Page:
Arthur M. Kagin recieves ANA’s Farran Zerbe Award

Arthur M. Kagin of Des Moines, Iowa, this year’s recipient of the American Numismatic Association’s (ANA) Farran Zerbe Memorial Award for Distinguished Service, is passionate about numismatics, collecting, the ANA and his family.

“I’m 80 years old, and I have a lot of things to say and do,” Kagin says in the cover story in the August issue of The Numismatist. He will receive the Association’s highest honor at the ANA’s 109th Anniversary Convention in Philadelphia, August 9-13.

After more than 70 years as a collector and professional numismatist, Kagin’s career has brought him face-to-face with luminaries and lesser-knowns; regardless of their status, this busy, gregarious man makes time for them all.

“The common ingredient in all collecting is imagination,” says Kagin, adding that the trait also is shared by successful people. Ask anyone who has traversed a bourse floor in the last six decades, and they can recall the first time they met Kagin, a man brimming with ideas to bolster the numismatic hobby. If one of his suggestions does not fly, he has a pocketful of other ideas just waiting to be expressed, pondered and acted upon.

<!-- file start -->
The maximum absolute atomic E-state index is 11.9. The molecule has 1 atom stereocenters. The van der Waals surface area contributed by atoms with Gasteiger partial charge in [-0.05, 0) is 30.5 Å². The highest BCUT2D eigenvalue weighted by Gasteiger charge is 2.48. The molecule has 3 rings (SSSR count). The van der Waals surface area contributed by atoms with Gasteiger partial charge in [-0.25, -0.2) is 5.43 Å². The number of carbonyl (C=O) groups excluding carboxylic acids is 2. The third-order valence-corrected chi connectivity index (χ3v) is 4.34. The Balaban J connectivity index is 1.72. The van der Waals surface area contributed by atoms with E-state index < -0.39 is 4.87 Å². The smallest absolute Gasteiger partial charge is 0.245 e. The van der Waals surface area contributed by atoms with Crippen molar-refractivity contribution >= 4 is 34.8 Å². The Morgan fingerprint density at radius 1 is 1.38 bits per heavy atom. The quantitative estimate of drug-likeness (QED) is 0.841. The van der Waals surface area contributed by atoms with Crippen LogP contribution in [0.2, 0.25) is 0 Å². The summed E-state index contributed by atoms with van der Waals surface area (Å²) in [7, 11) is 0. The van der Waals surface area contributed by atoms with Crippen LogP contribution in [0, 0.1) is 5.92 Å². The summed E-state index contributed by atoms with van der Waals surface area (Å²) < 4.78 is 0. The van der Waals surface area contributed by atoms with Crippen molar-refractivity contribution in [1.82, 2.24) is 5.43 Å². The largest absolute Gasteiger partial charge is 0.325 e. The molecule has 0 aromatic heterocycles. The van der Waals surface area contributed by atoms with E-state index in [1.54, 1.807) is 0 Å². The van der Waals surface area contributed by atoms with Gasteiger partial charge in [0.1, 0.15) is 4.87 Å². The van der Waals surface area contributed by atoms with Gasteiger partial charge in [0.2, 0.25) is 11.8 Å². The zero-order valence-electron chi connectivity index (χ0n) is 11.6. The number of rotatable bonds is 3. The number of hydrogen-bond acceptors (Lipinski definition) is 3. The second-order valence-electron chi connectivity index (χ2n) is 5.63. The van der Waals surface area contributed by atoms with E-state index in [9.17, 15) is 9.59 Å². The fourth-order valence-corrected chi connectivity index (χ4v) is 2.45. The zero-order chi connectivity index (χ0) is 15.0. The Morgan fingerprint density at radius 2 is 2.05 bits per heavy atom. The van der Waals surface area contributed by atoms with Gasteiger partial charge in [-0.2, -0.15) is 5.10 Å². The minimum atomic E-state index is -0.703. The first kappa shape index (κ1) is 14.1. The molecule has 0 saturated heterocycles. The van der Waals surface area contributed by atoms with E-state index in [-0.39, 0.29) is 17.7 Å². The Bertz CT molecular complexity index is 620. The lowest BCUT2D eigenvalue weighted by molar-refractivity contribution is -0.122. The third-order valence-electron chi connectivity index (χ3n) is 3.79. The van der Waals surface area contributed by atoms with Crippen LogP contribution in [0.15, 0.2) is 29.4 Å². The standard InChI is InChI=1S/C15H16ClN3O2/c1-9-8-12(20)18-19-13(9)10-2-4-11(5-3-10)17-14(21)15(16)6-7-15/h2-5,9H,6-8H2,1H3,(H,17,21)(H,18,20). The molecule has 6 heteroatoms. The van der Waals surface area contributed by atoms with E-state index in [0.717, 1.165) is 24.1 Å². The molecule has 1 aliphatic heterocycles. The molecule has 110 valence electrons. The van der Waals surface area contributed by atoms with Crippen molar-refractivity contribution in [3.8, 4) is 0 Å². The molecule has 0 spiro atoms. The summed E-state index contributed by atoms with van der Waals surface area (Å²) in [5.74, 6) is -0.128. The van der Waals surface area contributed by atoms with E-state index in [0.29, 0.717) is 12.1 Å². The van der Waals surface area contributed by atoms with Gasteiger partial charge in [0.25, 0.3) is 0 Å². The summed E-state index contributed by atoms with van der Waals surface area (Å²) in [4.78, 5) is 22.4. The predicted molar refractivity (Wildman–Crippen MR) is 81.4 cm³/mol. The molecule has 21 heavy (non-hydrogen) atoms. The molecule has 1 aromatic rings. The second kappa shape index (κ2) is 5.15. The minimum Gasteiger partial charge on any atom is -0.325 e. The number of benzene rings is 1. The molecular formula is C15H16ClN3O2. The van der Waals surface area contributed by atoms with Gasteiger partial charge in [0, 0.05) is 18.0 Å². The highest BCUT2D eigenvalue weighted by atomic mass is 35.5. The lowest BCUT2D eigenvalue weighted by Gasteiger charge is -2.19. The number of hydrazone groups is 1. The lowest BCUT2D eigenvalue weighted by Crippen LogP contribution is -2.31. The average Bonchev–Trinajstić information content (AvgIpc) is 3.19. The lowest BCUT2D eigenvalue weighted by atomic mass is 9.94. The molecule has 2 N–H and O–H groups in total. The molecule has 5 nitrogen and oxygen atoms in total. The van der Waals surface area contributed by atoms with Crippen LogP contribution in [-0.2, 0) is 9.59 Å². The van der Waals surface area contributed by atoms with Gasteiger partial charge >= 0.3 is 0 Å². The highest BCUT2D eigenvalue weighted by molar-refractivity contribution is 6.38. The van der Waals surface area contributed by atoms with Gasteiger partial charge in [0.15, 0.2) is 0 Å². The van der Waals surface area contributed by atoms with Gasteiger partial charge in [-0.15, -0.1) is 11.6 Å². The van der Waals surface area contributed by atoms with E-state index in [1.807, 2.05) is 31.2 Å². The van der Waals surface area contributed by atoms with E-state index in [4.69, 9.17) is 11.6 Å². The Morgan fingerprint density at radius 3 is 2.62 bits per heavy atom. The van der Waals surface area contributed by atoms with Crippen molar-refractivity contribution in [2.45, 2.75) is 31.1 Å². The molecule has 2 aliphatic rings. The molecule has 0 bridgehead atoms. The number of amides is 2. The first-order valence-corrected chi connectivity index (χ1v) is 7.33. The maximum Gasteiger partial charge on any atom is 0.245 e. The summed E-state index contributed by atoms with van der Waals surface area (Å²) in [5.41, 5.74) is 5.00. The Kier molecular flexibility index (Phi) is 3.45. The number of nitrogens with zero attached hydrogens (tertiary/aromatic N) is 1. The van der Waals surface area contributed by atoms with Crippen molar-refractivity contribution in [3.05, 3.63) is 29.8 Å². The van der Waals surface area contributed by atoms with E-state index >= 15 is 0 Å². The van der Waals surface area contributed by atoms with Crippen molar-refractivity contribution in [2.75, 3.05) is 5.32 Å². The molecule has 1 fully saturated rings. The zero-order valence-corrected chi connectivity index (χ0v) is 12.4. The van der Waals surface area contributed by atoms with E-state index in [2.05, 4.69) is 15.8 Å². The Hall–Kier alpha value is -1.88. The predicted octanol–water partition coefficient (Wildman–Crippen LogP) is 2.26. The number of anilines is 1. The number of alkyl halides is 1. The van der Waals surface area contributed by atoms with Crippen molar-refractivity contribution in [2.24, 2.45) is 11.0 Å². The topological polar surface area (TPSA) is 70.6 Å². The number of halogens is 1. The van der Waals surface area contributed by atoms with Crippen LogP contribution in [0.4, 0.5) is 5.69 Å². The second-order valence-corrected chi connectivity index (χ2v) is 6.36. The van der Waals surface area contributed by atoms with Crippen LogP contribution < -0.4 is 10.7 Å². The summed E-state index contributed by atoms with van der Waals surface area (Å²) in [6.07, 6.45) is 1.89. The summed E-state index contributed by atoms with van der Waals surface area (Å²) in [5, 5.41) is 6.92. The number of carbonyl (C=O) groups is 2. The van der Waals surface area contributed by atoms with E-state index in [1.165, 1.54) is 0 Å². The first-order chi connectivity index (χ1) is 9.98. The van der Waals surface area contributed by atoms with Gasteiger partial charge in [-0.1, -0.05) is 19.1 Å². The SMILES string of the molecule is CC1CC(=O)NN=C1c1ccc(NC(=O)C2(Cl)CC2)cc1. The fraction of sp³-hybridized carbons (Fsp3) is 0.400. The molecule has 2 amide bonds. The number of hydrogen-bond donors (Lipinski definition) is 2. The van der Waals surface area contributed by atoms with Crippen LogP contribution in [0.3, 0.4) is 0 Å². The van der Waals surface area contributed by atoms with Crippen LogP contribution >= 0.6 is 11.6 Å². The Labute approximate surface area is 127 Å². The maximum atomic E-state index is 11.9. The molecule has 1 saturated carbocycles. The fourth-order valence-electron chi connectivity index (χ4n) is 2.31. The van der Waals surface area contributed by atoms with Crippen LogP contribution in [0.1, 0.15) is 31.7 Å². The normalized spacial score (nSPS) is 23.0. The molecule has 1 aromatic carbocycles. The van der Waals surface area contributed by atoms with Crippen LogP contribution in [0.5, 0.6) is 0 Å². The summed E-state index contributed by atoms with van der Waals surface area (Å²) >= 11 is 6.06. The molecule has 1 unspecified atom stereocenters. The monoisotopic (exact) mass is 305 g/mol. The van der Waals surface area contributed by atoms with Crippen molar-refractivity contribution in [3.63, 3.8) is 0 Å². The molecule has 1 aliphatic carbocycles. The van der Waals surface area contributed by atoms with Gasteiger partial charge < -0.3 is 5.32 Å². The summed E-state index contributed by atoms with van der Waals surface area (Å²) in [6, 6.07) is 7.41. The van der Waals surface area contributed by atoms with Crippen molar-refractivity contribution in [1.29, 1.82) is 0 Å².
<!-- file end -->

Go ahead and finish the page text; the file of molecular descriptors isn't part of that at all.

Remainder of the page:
For example, he thought that anyone who wanted to become a life member of the ANA should be able to do so, regardless of age. When the ANA Board of Governors took no action, he gave the Association $5,000, saying he wanted to sign up his grandchildren as life members. The check was accepted, and the rule was changed.

When he sought the ANA vice presidency in 1997, having served on the Association’s Board of Governors a decade earlier, Kagin stated, “I promise to deliver at least 25 ideas to improve the ANA during my two-year term.” No matter that he lost the election – he continues to share his ideas with whomever will lend an ear.

In 1968 the Des Moines B’nai B’rith named Kagin its “Man of the Year,” noting he is “a person you can hardly say ‘no’ to because he always says ‘yes’ . . . be the cause large or small . . . whether a matter of money or a task no one else will undertake.” The award citation adds that Kagin “permits himself to be the sounding board for an untold number of individual problems. He is . . . a deliberate optimist.”